Sony Xperia 1's Cinema Pro app put to the test: shooting a cinematic video
The Sony Xperia 1 boasts features co-developed with Sony’s professional divisions – CineAlta (which makes cameras for Hollywood movies) and Alpha (which makes Sony’s top mirrorless cameras). The culmination of this is the Cinema Pro app, which leverages the three cameras and the finely-tuned screen to turn the phone into a serious videographer’s tool.
That’s the promise, anyway, we took the app for a spin and shot the cinematic video below. In the process, we learned what the app does well and where it falls short.
Before you ask, we shot all segments featured in this video mostly handheld using the default Venice CS color mode but we did tweak contrast and colors to taste in post-production. The default rendering is just too flat.
We used a DJI Osmo Mobile gimbal for some of the shots, while in others we relied on the camera’s built-in stabilization.
The app UI is quite simple, it fits everything on the same screen, so you can set up your shot without digging through menus. The 21:9 screen helps fit everything without feeling cluttered.
The color profile selection is great most of the time. The Xperia 1 records 10-bit HDR video encoded in H.265, which captures more information than the typical smartphone. As a result, the dynamic range is excellent for a phone.
The video stabilization also works well, it’s as good (if not better) than what the regular camera app achieves. In manual focus mode, there’s an option to put a mark on the focus slider – handy if you’re doing rack focus (e.g. changing the focus from a nearby subject to one further back).
The sound captured through the phone’s microphones is high quality as well.
It’s important to note that this is just a video recording app, there’s no editing feature – you’ll need a separate app for that. Sony didn’t preload one on the Xperia 1, so it’s up to you to find something that can handle 4K HEVC 10-bit footage.
Despite how it sounds, a “project” is more suitable for shooting a single scene than the whole movie. An annoying limitation is that you can’t change the color profile per video, instead there’s one profile selected for the whole project. This forces you to create new projects every time you need a different profile.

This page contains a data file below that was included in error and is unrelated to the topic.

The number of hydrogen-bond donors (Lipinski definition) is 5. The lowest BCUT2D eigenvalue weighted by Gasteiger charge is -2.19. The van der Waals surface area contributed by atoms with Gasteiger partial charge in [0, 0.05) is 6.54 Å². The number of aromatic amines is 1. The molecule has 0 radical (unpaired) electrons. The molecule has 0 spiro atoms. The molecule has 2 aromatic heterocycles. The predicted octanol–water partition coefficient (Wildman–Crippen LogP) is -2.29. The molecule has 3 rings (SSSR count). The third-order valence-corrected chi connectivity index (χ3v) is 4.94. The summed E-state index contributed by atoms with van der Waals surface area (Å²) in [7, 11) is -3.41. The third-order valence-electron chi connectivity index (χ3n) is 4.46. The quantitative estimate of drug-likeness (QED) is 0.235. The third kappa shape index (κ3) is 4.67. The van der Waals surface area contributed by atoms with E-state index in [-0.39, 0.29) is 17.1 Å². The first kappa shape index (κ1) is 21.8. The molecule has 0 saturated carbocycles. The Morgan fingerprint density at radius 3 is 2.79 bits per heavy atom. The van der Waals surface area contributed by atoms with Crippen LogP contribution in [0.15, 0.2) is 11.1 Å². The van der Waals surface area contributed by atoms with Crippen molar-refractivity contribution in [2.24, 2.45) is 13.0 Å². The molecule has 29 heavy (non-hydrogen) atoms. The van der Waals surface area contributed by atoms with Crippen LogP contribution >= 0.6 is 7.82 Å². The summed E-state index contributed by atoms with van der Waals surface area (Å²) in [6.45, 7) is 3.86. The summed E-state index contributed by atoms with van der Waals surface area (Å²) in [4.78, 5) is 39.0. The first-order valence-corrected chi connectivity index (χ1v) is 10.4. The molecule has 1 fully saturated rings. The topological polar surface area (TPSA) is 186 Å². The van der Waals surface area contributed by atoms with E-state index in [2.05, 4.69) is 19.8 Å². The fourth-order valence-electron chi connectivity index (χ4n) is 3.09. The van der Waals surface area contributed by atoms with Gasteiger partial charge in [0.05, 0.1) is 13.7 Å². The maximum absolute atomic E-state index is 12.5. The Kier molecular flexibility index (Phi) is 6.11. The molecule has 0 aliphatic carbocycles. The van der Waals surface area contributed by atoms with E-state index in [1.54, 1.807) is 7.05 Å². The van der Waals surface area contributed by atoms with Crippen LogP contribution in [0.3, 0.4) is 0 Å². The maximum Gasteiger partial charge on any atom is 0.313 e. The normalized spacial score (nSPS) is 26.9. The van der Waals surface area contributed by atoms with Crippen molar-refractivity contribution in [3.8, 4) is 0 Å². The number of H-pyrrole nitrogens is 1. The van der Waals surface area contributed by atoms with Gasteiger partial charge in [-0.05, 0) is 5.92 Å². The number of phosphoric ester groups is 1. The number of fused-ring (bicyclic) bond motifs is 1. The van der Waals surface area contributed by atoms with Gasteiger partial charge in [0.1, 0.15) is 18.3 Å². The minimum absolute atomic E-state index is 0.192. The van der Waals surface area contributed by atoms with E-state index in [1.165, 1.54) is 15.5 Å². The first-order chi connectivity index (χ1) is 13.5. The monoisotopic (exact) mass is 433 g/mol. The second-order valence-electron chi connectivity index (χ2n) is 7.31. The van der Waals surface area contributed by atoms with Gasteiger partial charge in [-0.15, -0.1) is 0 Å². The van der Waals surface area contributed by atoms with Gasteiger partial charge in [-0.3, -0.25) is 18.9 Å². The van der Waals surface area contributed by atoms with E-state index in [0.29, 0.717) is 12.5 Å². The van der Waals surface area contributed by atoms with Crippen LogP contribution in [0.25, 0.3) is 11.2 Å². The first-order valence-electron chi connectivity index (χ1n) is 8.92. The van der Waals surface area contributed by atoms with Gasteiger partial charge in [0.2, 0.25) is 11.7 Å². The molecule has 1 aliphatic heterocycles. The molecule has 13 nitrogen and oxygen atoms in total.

The settings are limited in other ways too. You can’t shoot slow-mo or time-lapse videos, you only have a choice of 23.96fps or 29.97fps (switching to 2.5K resolution doesn’t enable extra frame rate options). The manual white balance is limited to a few presets (there’s no way to set the color temperature in Kelvins), you can’t use a gray or white card either.
There’s autofocus, but for some reason, it works only for the center of the frame. It doesn’t use the Eye AF feature that’s unique to this phone and there is no tap to focus functionality either. As for manual focus, it lacks focus peaking, which means you have to pay extra attention, even on this super-sharp screen.
The main camera can drop its ISO to 64, the other two can go down to 40. They have different apertures too, f/1.6 for the main and f/2.4 for the other two. So, if you’re going to mix footage from the same scene from two or more cameras, you will have to adjust the exposure by changing the ISO and shutter speed every time you switch cameras to get a consistent look, which can be a hassle, especially considering the clunky interface which requires you to confirm the selection of each option by hitting “Set” every time.
An automatic compensation for the different aperture and ISO options would have been appreciated.
A dual aperture solution would have helped here, as there’s no way to shoot during the day without going with a fast shutter speed, which inevitably gives the video that “smartphone” look. And that’s not what we’re trying to achieve here.
Okay, there is one way to avoid that – by using ND filters. A tool any videographer has, but Sony has omitted providing. We’re not even talking about a built-in filter like some phones of old had, we would have been happy with an official accessory. We do have a case that lets you attach an ND filter, but that’s a DIY accessory.
Sony’s Cinema Pro app on the Xperia 1 has the pretense of being a professional tool, but it is just too stripped down. There’s no way you’ll be able to complete anything but a very simple project on the phone itself. And certainly not with just this app – for trimming videos or shooting a timelapse, for example, you’ll have to use another app.
There’s a simplicity to this app we can appreciate, however, it’s not very welcoming to newcomers. We know it’s not very “professional”, but some semi-auto mode could have helped novice users get comfortable before jumping into the deep end of the pool.
This doesn’t leave many people as the potential user base for this app – it’s not capable enough for pros, it’s too intimidating for those still learning. Right now, it feels like an unfinished product. Sony could fix at least some of these issues with an update, but until then, the Cinema Pro app is not Xperia 1’s killer feature.